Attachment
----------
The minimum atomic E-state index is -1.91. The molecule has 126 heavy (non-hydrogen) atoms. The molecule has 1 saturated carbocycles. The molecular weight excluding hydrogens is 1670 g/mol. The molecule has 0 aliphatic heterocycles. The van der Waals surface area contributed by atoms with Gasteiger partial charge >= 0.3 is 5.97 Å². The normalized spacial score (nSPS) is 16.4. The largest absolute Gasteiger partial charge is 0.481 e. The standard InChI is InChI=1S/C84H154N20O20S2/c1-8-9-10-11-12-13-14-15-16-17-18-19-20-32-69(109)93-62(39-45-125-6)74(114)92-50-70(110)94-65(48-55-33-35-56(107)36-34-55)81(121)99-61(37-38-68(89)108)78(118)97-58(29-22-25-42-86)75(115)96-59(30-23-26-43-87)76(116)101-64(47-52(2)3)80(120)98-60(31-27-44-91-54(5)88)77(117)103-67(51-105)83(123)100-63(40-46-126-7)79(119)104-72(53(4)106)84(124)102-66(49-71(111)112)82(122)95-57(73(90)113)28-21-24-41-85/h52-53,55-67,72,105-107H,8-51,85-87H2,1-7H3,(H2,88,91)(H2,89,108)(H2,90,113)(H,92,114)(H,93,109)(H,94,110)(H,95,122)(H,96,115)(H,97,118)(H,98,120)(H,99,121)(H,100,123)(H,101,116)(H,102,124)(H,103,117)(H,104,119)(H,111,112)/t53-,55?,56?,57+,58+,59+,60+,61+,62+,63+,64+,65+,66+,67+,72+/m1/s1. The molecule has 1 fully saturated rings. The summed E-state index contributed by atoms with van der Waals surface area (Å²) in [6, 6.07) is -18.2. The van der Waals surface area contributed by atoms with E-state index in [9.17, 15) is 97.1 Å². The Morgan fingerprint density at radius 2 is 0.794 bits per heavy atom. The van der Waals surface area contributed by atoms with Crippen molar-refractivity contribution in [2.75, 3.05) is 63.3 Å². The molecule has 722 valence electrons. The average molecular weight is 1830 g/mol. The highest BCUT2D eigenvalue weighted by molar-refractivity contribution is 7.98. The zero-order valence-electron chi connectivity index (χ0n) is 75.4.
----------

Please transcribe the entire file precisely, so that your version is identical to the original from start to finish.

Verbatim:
The minimum atomic E-state index is -1.91. The molecule has 126 heavy (non-hydrogen) atoms. The molecule has 1 saturated carbocycles. The molecular weight excluding hydrogens is 1670 g/mol. The molecule has 0 aliphatic heterocycles. The van der Waals surface area contributed by atoms with Gasteiger partial charge >= 0.3 is 5.97 Å². The normalized spacial score (nSPS) is 16.4. The largest absolute Gasteiger partial charge is 0.481 e. The standard InChI is InChI=1S/C84H154N20O20S2/c1-8-9-10-11-12-13-14-15-16-17-18-19-20-32-69(109)93-62(39-45-125-6)74(114)92-50-70(110)94-65(48-55-33-35-56(107)36-34-55)81(121)99-61(37-38-68(89)108)78(118)97-58(29-22-25-42-86)75(115)96-59(30-23-26-43-87)76(116)101-64(47-52(2)3)80(120)98-60(31-27-44-91-54(5)88)77(117)103-67(51-105)83(123)100-63(40-46-126-7)79(119)104-72(53(4)106)84(124)102-66(49-71(111)112)82(122)95-57(73(90)113)28-21-24-41-85/h52-53,55-67,72,105-107H,8-51,85-87H2,1-7H3,(H2,88,91)(H2,89,108)(H2,90,113)(H,92,114)(H,93,109)(H,94,110)(H,95,122)(H,96,115)(H,97,118)(H,98,120)(H,99,121)(H,100,123)(H,101,116)(H,102,124)(H,103,117)(H,104,119)(H,111,112)/t53-,55?,56?,57+,58+,59+,60+,61+,62+,63+,64+,65+,66+,67+,72+/m1/s1. The molecule has 1 fully saturated rings. The summed E-state index contributed by atoms with van der Waals surface area (Å²) in [6, 6.07) is -18.2. The van der Waals surface area contributed by atoms with E-state index in [9.17, 15) is 97.1 Å². The Morgan fingerprint density at radius 2 is 0.794 bits per heavy atom. The van der Waals surface area contributed by atoms with Crippen molar-refractivity contribution in [2.75, 3.05) is 63.3 Å². The molecule has 722 valence electrons. The average molecular weight is 1830 g/mol. The highest BCUT2D eigenvalue weighted by molar-refractivity contribution is 7.98. The zero-order valence-electron chi connectivity index (χ0n) is 75.4.